Optical wavefront shaping allows imaging or focusing of light in strongly scattering media at a depth where usual microscopy techniques fail. However, wavefront shaping techniques usually require captors (like a CCD array) or probes (like fluorescent entities) to guide the focusing of light or to characterize the system for imaging purposes. Recently, [X. Xu, H. Liu and L.V. Wang, Nat. Photon., 5, 154, (2011)] and [X. Xu, H. Liu and L.V. Wang, Nat. Photon., 7, 300, (2013)] (see Retrieving an optical scale resolution with light focusing guided by ultrasound) have shown how to use ultrasound to noninvasively guide light focusing in a scattering medium. This method uses an iterative optimization scheme for focusing on each target. This limits the applications for imaging due to the time requirements. In this paper, the authors use the photo-acoustic effect to measure the transmission matrix that links the optical field on the surface of a spatial light modulator (SLM) modulating the input light to the optical field on different points inside a scattering medium. This knowledge of this matrix allows selective focusing on multiple points and detection of targets buried in the medium.
The setup is described in Figure 1.a. It is based on the photoacoustic effect; when laser pulse hits an absorber, the local and brief increase of temperature generates an acoustic pulse. The amplitude of the photoacoustic signal is proportional to the optical intensity. For a given wavefront synthesized using a phase-only SLM, the ultrasonic signal is measured by a transducer. Because the sound wave propagates in the medium with negligible scattering, the time at which is measured a signal is proportional to the depth at which the source that generated the signal is located (Figure 1.b.). For each element of a basis of illumination patterns, the optical field at each depth is measured using a phase-shifting interferometry method. The aspect of a photo-acoustic transmission matrix measured is shown in Figure 1.c.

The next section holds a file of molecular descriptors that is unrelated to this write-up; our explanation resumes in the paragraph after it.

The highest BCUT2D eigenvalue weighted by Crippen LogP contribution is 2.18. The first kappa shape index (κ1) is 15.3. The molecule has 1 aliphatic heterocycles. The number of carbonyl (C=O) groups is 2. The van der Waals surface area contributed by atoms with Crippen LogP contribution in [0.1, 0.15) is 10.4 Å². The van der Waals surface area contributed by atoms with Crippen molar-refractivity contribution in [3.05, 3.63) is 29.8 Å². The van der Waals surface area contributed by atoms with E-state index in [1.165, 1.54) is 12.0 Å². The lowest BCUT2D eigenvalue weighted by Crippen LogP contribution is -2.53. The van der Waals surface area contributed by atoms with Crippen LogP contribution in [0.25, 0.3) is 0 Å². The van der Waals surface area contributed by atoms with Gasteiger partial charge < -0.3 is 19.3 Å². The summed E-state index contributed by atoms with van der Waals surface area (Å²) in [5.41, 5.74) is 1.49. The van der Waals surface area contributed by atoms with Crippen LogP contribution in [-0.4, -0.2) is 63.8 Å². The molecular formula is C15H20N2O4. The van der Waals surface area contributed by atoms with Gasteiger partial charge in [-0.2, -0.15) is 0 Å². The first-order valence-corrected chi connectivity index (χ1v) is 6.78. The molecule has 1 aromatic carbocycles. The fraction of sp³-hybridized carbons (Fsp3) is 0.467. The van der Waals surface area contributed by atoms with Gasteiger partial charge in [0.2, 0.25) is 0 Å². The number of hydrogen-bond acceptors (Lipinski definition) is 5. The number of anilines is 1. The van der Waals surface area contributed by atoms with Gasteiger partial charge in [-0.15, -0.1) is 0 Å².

Figure 1. Principle of the experiment. (a.) setup of the experiment. (b.) the temporal signal received by the acoustic transducer for one illumination pattern. (c.) the aspect of the transmission matrix. Image from T. Chaigne et al., arXiv, 1305.6246, (2013).
The authors first demonstrate selective focusing on targets using the transmission matrix. A column of the transmission matrix gives the effect of each pixel of the SLM at a given point inside the medium. The phase conjugation of this column gives the wavefront to sent to get all the contributions in phase at the point chosen. This results in an enhancement of the optical intensity at the targeted spot proportional to the number of pixels used on the SLM. The technique and the experimental results are shown in Figure 2. The authors demonstrate selective focusing in a solid diffusing sample and in a 0.5 mm-thick chicken breast slab.
Figure 2. Selective focusing inside a scattering medium. The wavefronts (b.) extracted from the transmission matrix (a.) are used to selectively focus on different absorbing regions. (c.) the two wavefronts selected focus light at different depths in the medium (red and green lines). The signal measured for a plane wave excitation (blue line) is shown as a reference. Image from T. Chaigne et al., arXiv, 1305.6246, (2013).
The transmission matrix carries a lot of information on the transmission properties of the medium. In this study, the authors probe the so-called memory effect using the transmission matrix. They finally show how to detect and localize targets inside the medium using the singular value decomposition of the transmission matrix.